Saskatoon is the largest city in the Canadian province of Saskatchewan. Straddling a bend in the South Saskatchewan River and located along the Trans-Canada Yellowhead Highway, it is centrally located in the province and has served as the cultural and economic hub of the region since its establishment in 1882 as a Temperance colony. The city is home to the University of Saskatchewan, the Meewasin Valley Authority which protects the South Saskatchewan River and provides for the city's popular riverbank park spaces, and Wanuskewin Heritage Park, a National Historic Site of Canada representing nearly 6,000 years of First Nations history. There is a significant Indigenous population in the city, and several urban Reserves within its boundaries. It is known for its relatively diverse and vibrant culture, as well as its eight (plus two planned) river crossings, earning it the nicknames"Paris of the Prairies" and "Bridge City." Historic neighbourhoods of Saskatoon include Nutana and Riversdale, which were both separate towns before amalgamating with the town of Saskatoon and incorporating as a city in 1906. Nutana, Riversdale, their historic main streets of Broadway Avenue and 20th Street respectively, as well as the downtown core and other central neighbourhoods, are seeing significant reinvestment and redevelopment today. Similarly, the old rail town of Sutherland was annexed by the city in 1956 and is now another historic neighbourhood of Saskatoon, just beyond the University lands.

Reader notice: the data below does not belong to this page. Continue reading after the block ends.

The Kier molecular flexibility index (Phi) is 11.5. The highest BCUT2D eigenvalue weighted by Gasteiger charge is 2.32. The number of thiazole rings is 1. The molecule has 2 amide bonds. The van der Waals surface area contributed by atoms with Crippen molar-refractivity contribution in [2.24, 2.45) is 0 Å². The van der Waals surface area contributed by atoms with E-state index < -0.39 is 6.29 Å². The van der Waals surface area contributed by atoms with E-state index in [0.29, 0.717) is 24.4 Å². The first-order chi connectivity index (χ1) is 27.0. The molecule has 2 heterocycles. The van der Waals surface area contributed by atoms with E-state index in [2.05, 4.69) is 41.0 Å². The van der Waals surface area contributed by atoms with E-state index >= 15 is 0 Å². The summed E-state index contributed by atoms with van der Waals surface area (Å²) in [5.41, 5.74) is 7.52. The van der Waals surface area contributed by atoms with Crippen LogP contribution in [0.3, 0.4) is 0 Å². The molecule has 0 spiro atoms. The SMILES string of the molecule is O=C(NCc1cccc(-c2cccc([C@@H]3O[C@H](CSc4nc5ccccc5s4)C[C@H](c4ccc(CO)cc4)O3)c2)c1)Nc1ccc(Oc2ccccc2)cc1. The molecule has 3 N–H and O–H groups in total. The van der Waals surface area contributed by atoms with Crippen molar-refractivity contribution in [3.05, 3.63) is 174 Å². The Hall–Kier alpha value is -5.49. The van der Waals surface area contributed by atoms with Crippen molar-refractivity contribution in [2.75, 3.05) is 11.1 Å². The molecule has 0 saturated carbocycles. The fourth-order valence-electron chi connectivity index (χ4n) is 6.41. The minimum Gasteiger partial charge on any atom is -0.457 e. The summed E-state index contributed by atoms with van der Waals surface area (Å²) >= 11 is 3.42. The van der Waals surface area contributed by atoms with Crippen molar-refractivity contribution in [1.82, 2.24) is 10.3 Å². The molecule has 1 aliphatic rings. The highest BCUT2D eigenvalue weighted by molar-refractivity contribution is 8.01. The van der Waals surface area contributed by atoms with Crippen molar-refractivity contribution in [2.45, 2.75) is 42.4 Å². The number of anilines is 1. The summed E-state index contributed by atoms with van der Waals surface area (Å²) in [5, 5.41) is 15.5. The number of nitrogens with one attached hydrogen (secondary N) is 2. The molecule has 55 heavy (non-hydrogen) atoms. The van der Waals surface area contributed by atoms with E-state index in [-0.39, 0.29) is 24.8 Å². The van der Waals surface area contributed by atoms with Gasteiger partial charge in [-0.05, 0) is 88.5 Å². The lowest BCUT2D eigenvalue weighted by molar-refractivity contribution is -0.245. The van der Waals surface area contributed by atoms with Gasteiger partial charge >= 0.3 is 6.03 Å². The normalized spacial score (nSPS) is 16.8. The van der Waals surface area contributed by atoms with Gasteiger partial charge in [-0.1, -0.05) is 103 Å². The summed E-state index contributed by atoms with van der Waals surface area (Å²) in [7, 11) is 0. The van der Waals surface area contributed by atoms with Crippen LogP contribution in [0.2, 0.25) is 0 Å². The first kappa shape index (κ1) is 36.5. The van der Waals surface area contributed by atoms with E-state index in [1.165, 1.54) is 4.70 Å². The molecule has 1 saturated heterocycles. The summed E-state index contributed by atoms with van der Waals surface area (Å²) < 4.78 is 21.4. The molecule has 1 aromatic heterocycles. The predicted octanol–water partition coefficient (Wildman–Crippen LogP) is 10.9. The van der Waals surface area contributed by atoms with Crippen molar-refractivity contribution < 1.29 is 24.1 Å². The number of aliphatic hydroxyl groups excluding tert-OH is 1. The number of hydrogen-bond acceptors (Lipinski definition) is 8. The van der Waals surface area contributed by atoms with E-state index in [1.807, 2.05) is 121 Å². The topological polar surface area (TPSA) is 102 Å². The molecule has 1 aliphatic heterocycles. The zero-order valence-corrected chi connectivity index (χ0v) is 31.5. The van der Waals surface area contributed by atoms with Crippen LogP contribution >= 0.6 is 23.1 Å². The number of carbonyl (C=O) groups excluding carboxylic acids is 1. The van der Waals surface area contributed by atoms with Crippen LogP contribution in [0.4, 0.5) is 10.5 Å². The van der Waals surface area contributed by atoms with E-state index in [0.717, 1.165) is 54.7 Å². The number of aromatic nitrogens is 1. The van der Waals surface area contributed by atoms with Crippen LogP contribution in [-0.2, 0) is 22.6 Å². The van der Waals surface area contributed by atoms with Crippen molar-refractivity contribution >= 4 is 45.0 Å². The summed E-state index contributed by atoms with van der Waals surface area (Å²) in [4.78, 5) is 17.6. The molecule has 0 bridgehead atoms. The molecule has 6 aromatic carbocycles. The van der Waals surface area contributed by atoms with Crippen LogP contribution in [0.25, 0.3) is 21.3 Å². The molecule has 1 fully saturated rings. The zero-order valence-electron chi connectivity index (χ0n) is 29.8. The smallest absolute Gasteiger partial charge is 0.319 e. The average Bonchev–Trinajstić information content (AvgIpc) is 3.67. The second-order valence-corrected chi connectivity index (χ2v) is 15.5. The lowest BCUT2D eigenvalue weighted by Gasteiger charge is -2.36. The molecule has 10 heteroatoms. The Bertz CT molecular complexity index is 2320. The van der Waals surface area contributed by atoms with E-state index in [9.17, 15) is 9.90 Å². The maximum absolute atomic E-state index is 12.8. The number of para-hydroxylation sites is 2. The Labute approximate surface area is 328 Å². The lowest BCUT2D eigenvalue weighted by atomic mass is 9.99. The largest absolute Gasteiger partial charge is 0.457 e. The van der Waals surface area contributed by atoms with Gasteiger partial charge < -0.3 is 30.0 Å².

Montreal is the largest city in the province of Quebec and the second-largest city in Canada. Originally called Ville-Marie, or City of Mary, the city takes its present name from Mont Royal, the triple-peaked hill located in the heart of the city, whose name was also initially given to the island on which the city is located, or Mont Real as it was spelled in Middle French, Mont Royal in present french.